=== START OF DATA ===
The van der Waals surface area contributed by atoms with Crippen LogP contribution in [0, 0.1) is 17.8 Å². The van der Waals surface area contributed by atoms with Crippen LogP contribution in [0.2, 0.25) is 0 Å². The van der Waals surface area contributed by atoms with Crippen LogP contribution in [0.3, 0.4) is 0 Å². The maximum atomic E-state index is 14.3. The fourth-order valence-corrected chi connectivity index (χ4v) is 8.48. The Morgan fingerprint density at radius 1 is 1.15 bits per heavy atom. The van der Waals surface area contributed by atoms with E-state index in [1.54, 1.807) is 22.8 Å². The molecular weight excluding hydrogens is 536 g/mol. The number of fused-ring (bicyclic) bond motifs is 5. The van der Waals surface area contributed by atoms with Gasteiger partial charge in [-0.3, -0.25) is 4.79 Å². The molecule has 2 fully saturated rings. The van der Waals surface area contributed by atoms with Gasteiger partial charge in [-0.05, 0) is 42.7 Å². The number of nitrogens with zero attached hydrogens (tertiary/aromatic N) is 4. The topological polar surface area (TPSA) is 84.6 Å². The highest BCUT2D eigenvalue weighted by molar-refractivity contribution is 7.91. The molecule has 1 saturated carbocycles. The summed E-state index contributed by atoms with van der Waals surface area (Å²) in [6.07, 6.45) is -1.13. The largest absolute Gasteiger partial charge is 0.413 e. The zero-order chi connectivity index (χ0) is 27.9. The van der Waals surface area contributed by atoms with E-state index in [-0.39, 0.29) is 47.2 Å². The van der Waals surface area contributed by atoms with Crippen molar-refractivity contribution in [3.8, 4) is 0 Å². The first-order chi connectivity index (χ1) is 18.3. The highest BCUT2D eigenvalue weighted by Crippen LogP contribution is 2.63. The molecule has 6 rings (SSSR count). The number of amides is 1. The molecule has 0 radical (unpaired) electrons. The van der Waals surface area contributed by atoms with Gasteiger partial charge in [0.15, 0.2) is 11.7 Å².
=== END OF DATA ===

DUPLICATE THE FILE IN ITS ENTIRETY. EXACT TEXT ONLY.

The van der Waals surface area contributed by atoms with Crippen LogP contribution in [0, 0.1) is 17.8 Å². The van der Waals surface area contributed by atoms with Crippen LogP contribution in [0.2, 0.25) is 0 Å². The van der Waals surface area contributed by atoms with Crippen LogP contribution in [0.3, 0.4) is 0 Å². The maximum atomic E-state index is 14.3. The fourth-order valence-corrected chi connectivity index (χ4v) is 8.48. The Morgan fingerprint density at radius 1 is 1.15 bits per heavy atom. The van der Waals surface area contributed by atoms with E-state index in [1.54, 1.807) is 22.8 Å². The molecular weight excluding hydrogens is 536 g/mol. The number of fused-ring (bicyclic) bond motifs is 5. The van der Waals surface area contributed by atoms with Gasteiger partial charge in [-0.3, -0.25) is 4.79 Å². The molecule has 2 fully saturated rings. The van der Waals surface area contributed by atoms with Gasteiger partial charge in [-0.05, 0) is 42.7 Å². The number of nitrogens with zero attached hydrogens (tertiary/aromatic N) is 4. The topological polar surface area (TPSA) is 84.6 Å². The highest BCUT2D eigenvalue weighted by molar-refractivity contribution is 7.91. The molecule has 1 saturated carbocycles. The summed E-state index contributed by atoms with van der Waals surface area (Å²) in [6.07, 6.45) is -1.13. The largest absolute Gasteiger partial charge is 0.413 e. The zero-order chi connectivity index (χ0) is 27.9. The van der Waals surface area contributed by atoms with E-state index in [-0.39, 0.29) is 47.2 Å². The van der Waals surface area contributed by atoms with Crippen molar-refractivity contribution in [3.8, 4) is 0 Å². The first-order chi connectivity index (χ1) is 18.3. The highest BCUT2D eigenvalue weighted by Crippen LogP contribution is 2.63. The molecule has 6 rings (SSSR count). The number of amides is 1. The molecule has 0 radical (unpaired) electrons. The van der Waals surface area contributed by atoms with Gasteiger partial charge in [0.15, 0.2) is 11.7 Å².